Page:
Managing Sprint Priorities

By Ken Hutchinson
Senior Program Manager

You and your team have worked hard with your stakeholders and developed a clearly articulated vision for your product. The roadmap has been given just enough size to get a decent idea of how many sprints you’re looking at, to deliver some pretty impressive value quickly.

Goals are clear. Team is focused.

But wait …

So, why are you suddenly getting hit with all kinds of scope creep in the middle of your first sprint? Can’t we even get through two weeks without someone trying to crash this plan? I mean, that’s why we do Scrum, isn’t it? Not only that, it looks like the next few product backlog items you’ll be refining in your next meeting don’t seem to align with your original vision for the product.

No matter how much organization (emphasis on lean planning), there is always that element of work that just gets lobbed at you and your team, seemingly from out of nowhere. It’s going to happen. How do you manage it without going completely off course?

At projekt202, we advocate building self-organizing Scrum teams for delivering software projects, whether they’re our teams or yours. From here on out, I’ll speak to managing priorities from a sprint team context, though it could be applied to any team using pretty much any framework or process.

Prioritization Categories

If you really do have a clear vision from stakeholders, and measurable goals for your sprint, then you may have what you need to help serve your team well to maintain focus sprint-to-sprint and, ideally, across your release.

The model I like to use is based on Stephen R. Covey’s Time Management Matrix from The 7 Habits of Highly Effective People.

The matrix is divided into the following four categories:

  1. Critical to address immediately
  2. Required to achieve our goals
  3. Interruptions external to the team that impact progress to our goals
  4. Distractions/time wasters

The categories are then mapped to Covey’s four quadrants:

  1. Urgent
  2. Not Urgent
  3. Important
  4. Not Important

Defining Priority

Now, how do you decide with your Product Owner which items map to each quadrant? Leaving it up to what feels right at the time will probably mean that the definition changes on a day-to-day basis, and you’re no better off than when you started.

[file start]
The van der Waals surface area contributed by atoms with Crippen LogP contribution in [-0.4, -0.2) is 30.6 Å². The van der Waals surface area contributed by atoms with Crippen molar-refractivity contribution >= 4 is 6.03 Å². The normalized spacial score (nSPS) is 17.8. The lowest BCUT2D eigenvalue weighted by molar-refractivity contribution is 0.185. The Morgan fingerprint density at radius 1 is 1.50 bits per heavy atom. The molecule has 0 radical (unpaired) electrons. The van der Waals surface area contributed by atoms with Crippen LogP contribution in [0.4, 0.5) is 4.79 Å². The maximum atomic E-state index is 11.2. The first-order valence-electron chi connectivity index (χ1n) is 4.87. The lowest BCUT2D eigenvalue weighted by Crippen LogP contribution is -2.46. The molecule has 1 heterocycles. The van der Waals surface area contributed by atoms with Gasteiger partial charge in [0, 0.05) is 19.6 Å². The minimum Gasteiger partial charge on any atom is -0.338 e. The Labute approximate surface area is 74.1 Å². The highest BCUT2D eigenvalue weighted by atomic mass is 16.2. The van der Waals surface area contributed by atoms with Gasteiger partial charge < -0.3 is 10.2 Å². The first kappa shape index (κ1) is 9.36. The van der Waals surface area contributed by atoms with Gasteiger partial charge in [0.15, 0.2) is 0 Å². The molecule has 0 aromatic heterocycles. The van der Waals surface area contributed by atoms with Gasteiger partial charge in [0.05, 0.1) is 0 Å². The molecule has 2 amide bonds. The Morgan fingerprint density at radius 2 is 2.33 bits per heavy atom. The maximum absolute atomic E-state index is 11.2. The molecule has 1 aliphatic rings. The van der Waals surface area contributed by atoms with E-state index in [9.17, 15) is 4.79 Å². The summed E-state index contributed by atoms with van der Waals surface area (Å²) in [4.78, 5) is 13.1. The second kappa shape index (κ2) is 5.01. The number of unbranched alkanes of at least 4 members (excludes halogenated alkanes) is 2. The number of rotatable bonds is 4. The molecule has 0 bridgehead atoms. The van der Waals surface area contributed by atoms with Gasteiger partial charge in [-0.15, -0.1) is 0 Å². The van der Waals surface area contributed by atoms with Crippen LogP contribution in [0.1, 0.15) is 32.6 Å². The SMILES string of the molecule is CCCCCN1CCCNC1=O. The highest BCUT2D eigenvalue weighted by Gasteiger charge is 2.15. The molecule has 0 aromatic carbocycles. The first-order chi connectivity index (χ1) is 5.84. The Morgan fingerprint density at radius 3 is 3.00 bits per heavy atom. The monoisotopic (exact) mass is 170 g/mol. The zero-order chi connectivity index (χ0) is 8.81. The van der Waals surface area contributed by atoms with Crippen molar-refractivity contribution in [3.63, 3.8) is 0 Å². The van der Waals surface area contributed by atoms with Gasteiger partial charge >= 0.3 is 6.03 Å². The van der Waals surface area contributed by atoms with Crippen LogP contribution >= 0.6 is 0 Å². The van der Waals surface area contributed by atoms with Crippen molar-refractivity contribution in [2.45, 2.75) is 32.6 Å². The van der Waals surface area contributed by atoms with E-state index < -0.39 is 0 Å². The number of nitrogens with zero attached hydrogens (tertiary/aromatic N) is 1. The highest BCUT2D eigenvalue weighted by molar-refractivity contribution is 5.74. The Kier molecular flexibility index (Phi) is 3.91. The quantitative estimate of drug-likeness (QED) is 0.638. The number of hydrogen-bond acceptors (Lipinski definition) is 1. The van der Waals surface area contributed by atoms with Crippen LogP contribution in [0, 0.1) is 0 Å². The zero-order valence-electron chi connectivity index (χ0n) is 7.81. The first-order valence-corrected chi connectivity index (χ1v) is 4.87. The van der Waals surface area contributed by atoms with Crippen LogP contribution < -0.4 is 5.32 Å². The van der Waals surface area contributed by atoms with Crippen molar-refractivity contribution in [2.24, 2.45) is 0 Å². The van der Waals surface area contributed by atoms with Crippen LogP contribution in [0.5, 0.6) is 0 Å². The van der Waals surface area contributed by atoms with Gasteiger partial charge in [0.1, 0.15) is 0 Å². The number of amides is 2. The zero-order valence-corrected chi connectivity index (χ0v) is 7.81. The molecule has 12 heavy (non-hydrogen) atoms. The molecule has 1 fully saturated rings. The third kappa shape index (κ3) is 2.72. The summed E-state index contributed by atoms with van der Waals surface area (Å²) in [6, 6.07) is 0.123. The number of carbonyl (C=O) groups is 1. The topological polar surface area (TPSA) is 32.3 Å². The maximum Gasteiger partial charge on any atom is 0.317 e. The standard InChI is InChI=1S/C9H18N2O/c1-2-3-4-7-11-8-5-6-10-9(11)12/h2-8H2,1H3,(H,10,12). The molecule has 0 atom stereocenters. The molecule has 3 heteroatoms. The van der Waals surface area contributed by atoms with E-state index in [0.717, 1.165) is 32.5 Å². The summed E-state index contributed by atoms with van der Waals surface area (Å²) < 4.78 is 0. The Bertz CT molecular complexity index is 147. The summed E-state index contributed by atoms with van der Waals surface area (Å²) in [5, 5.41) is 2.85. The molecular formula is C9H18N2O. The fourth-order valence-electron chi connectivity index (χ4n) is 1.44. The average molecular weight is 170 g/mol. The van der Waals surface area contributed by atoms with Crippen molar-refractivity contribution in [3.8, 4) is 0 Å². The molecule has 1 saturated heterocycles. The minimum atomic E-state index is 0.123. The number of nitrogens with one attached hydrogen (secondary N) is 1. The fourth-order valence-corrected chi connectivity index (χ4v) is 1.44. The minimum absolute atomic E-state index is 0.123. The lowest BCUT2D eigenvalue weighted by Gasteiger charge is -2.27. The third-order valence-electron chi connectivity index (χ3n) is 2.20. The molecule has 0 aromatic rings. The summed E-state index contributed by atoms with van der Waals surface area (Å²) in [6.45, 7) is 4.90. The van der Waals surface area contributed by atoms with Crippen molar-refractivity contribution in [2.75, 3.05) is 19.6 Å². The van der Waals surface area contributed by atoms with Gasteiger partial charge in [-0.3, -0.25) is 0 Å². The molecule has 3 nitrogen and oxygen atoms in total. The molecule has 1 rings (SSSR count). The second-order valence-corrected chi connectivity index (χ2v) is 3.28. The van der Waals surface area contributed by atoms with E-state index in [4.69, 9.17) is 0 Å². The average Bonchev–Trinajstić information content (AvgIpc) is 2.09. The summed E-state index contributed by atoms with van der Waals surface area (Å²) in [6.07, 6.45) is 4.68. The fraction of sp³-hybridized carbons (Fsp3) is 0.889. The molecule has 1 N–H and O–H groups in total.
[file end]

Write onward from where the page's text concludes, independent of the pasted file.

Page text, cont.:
Typically, I see work falling into these definitions:

Taking Action

Now we have an idea of what each category represents in real terms. Next, we need to decide what we’re going to do when a request meets one of these descriptions. To do that, I recommend the following strategies for each type:

  1. If the request is critical, just do it. It’s probably a critical production error that represents a full-stop by some members of the team to address before it cripples some part of the organization (you know, like your customer).
  2. Emerging requests that align to your goals should be evaluated and scheduled into the release against the current release plan.
  3. If not critical or important to include in the release, explore delegating the work to a more appropriate team. Maybe that group who wants a change to your app — to make their lives easier — is willing to make the change themselves; it can be scheduled in their backlog, as long as you peer review the change before it’s merged.
  4. Finally, when all else fails, don’t take on the request. If no one can justify it as urgent to the business (critical production issues) or important enough to assign release capacity (potentially at the risk of not delivering another PBI), then the team should be empowered to deny the request. Worst case, put in the backlog at the very bottom, if you truly can’t refuse, but it should be transparent to everyone that there is very little likelihood the team will ever get to this item, given the priorities above it.

Leveraging ALM Tools

At this point, you’ve got a lightweight method for grouping types of requests, complete with examples and an action plan for each. Chances are, you’re tracking your PBIs in a tool (e.g., CA Agile, JIRA, Microsoft TFS). A final step could be to map this matrix to your preferred backlog management tool using a modified MuSCoW prioritization.

Quadrant-1: Critical (P1)
Quadrant-2: Must (P2)
Quadrant-3: Could (P3)
Quadrant-4: Won’t (P4)


There are always going to be challenges to the scope of your current sprint plan and certainly along the release roadmap. Fortunately, Agile embraces this reality. Using this simple matrix, you can now have those conversations with your Product Owner or Stakeholders that welcome the new request. Just hold it up against each quadrant with them and ask them where they think this fits in and why. Often, they’ll realize quickly if the request is truly adding value, or if the request bears taking a second or third look.

To help you get started, use this sample matrix as a guide.

If you’re interested in reading more about writing user stories and backlog management, I recommend you visit my colleague Felice Brezina’s article, “When the Product Backlog is a Smoke Signal.”

Also, if you’re struggling to surface those opportunities that will become the foundation of your vision, projekt202 CEO David Lancashire gives a great walk-through of our approach to help get you there.



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